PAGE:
diction here too. We hereby unequivocally predict that Dick Wakefield,
'44, of the Detroit Tigers, will become a fine, yes, even great, major
league bell player, even if he never learns to field a fly ball better than
passably. At the plate, Dick is little short of poetic.
Finally, to Hal Wilson and all the other guys who are here now or have
gone before, especially my good friend, Gene Gribbroek, now of Uncle Sam's4
sea arm, so long. And thanks for the laughs.
And, if Hal and the Board in Control of Student Publications will okay
it, I'll write another one of these things before I shake the dust of the Uni-
versity City from my feet.'
For First Tilt
Michigan Spirit May E rda itler
IBuckeye Hopes For Track Title
c h iju ry,
To Wiln Titk fy noB S
These track prognosticators axed
sports dopesters, who have been
By BUD IENDEL shouting from the roof-tops that
A big guy with a perfect build and Ohio State would breeze through to
a grim look on his face plunged into an easy victory in the Western Con-
the Sports Building Pool at approxi- ference championships at Chicago
mately 4:30 p.m. yesterday and Friday and Saturday, seem to have
breaststroked 500 yards in the light- forgotten one very important angle
ning time of 6:48, just eight seconds in making their predictions- and
shy of the world's record. that is the traditional Michigan
The big guy was Jim Skinner, ace spirit.
Michigan butterfly ace who holds the Long associated with Wolverine
Big Ten, National Collegiate and Na- athletic teams, this intangible qual-
tional AAU breaststroke titles. He ity called spirit has been especially
was also the same Jim Skinner who evident in Michigan track teams of
(Continued from Page 1)
was one of the top individual per-
formances seen on the Coliseum ice
Holding down the nets will be
plucky Hank Loud, junior goalie.
Hank was hot last night in the
Freshman-Varsity battle, and if he
can do as well tonight, the Miners
will find goal-getting a bit more dif-
ficult than they have experienced in
Ruh], Tech Star, Injured
Like the Wolverines, Michiganj
Tech has received a big setback byI
virtue of an injury. Jack Ruhl,
scrappy junior wing, broke his wrist
in a game with Minnesota last week.]
Ruhl had been the key man in the
Miners' attack, and his loss weakens
the visitors very much.
With the exception of Ruhl, Tech
will ice the same team that beat and
tied the Wolverines earlier in the
season. Coached by Doc Rommes,
former Toronto Maple Leaf star, the
Miners will present one of the small-
est squads seen on Michigan ice.
Robillard Leads Miners
Best Michigan Tech bets to watch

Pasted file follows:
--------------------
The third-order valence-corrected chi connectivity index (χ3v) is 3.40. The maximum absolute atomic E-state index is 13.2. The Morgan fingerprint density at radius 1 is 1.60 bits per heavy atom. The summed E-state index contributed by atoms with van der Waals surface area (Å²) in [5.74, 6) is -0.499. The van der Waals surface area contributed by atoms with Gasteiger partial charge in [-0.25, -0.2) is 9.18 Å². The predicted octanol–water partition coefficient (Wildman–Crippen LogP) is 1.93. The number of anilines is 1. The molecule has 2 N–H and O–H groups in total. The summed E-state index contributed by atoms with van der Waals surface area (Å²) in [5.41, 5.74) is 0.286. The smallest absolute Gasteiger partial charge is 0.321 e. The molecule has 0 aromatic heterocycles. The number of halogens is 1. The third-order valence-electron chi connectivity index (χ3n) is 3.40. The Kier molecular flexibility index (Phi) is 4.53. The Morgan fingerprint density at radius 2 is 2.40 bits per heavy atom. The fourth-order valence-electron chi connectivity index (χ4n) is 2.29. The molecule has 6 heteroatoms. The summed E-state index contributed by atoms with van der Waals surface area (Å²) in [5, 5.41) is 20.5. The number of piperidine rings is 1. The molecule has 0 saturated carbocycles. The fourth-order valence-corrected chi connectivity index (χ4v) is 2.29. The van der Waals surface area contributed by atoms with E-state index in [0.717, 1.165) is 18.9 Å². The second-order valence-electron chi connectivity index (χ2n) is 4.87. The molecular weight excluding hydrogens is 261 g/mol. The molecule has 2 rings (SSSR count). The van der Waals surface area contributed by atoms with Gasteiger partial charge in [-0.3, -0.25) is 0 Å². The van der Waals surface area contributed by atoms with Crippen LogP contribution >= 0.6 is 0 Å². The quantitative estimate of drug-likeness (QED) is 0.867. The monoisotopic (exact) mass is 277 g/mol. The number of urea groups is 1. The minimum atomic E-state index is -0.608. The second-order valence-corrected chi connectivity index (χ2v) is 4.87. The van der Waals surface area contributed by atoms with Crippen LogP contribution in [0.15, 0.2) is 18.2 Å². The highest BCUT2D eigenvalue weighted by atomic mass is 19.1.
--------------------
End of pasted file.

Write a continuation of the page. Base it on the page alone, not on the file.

in tonight's game are Bob Robillard,
Fred Meyer and Captain Bob Petaja.
Robillard is a little fellow who barely
tips the scales over 100 pounds. A
spectator's player, Robillard moves
his tiny frame around with amazing
Captain Petaja is a clever stick-
handler with speed to burn. He is
also one of the Miners' best shots.
Meyer, one of the biggest men on the
squad, is a very capable goalie who
received much praise after the recent
series with Minnesota.
lost a dual meet race to unheralded
Joe Jodka of Massachusettes State
College in the early part of the sea-
son. And the big guy was the same
Jim Skinner who not very far back
was defeated by Johnny Meyer of
And that's why the big guy with
the perfect build is wearing a grim
look on his face these days.
Skinner Has Score To Settle
For the Wolverine star has a score
to settle with those two New Eng-
land lads. He's out to wipe those
defeats right off the record by show-
ing Jodka and Meyer a rear view of
his flying arms when they tangle in
the National Collegiates at the end
of this month. That's why he's train-
ing now with more dogged concentra-
tion and determination than ever be-
fore in his life.
Skinner first broke into the na-
tionwide spotlight when he won the
National AAU 200 yard crown as a
freshman two years ago. Last year
he continued his brilliant work as he
made a clean sweep of the Big Ten,
National Collegiate and National AAU
titles. But this year the great Wol-
verine breaststroker struck a snag
from which, as yesterday's perform-
ance indicates, he is just beginning
to untangle himself.
Unofficially Broke World's Record
Last season Skinner tied the Mich-
igan 200 yard mark set by Jack Kas-
ley as he reeled off a 2:22.5 clocking
against Northwestern. In a time trial
last year, the Maize and Blue star
broke the listed world's record of 2:22
held by Richard Hough, streaking
the 200 yards in 2:21.8. To date this
season, his best is 2:26.8, a time good
enough for most swimmers but a far
cry from Skinner at his best.
But the champ is now rounding in-
to shape. By the time the National
Collegiates take place he expects to
be in the best form of his career,
Both he and Coach Matt Mann are
sure of one thing: Joe Jodka and
Johnny Meyer are due for a beating.
And it seems a safe bet.
the past-and especially when the
cinder squad has been pitted against